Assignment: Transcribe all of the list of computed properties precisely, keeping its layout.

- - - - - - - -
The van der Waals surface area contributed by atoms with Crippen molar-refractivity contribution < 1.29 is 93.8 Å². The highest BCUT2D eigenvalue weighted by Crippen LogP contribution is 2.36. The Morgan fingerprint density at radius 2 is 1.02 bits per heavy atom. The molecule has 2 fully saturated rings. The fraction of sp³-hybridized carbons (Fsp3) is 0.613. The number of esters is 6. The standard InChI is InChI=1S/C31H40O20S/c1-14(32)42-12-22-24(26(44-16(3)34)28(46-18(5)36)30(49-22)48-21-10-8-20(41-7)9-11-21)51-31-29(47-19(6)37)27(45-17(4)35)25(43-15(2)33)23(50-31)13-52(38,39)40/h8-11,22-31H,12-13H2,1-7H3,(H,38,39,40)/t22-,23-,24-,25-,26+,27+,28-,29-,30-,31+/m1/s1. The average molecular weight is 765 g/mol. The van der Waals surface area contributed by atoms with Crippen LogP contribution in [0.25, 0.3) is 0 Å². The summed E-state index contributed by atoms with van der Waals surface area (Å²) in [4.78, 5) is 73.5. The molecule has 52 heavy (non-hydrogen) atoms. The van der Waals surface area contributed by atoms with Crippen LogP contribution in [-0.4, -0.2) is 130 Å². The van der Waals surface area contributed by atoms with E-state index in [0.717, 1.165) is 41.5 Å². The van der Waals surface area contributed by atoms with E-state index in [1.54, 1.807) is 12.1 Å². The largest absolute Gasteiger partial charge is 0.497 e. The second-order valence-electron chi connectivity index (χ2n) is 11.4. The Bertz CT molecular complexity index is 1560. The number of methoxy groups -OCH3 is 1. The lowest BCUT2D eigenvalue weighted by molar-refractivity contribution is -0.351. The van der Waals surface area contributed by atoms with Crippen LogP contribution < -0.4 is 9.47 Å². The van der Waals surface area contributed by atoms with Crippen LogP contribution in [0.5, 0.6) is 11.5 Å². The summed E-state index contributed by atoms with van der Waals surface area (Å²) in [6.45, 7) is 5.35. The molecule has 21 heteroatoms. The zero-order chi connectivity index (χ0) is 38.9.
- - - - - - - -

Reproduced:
The van der Waals surface area contributed by atoms with Crippen molar-refractivity contribution < 1.29 is 93.8 Å². The highest BCUT2D eigenvalue weighted by Crippen LogP contribution is 2.36. The Morgan fingerprint density at radius 2 is 1.02 bits per heavy atom. The molecule has 2 fully saturated rings. The fraction of sp³-hybridized carbons (Fsp3) is 0.613. The number of esters is 6. The standard InChI is InChI=1S/C31H40O20S/c1-14(32)42-12-22-24(26(44-16(3)34)28(46-18(5)36)30(49-22)48-21-10-8-20(41-7)9-11-21)51-31-29(47-19(6)37)27(45-17(4)35)25(43-15(2)33)23(50-31)13-52(38,39)40/h8-11,22-31H,12-13H2,1-7H3,(H,38,39,40)/t22-,23-,24-,25-,26+,27+,28-,29-,30-,31+/m1/s1. The average molecular weight is 765 g/mol. The van der Waals surface area contributed by atoms with Crippen LogP contribution in [0.25, 0.3) is 0 Å². The summed E-state index contributed by atoms with van der Waals surface area (Å²) in [4.78, 5) is 73.5. The molecule has 52 heavy (non-hydrogen) atoms. The van der Waals surface area contributed by atoms with Crippen LogP contribution in [-0.4, -0.2) is 130 Å². The van der Waals surface area contributed by atoms with E-state index in [0.717, 1.165) is 41.5 Å². The van der Waals surface area contributed by atoms with E-state index in [1.54, 1.807) is 12.1 Å². The largest absolute Gasteiger partial charge is 0.497 e. The second-order valence-electron chi connectivity index (χ2n) is 11.4. The Bertz CT molecular complexity index is 1560. The number of methoxy groups -OCH3 is 1. The lowest BCUT2D eigenvalue weighted by molar-refractivity contribution is -0.351. The van der Waals surface area contributed by atoms with Crippen LogP contribution < -0.4 is 9.47 Å². The van der Waals surface area contributed by atoms with Crippen LogP contribution in [0.5, 0.6) is 11.5 Å². The summed E-state index contributed by atoms with van der Waals surface area (Å²) in [6.45, 7) is 5.35. The molecule has 21 heteroatoms. The zero-order chi connectivity index (χ0) is 38.9.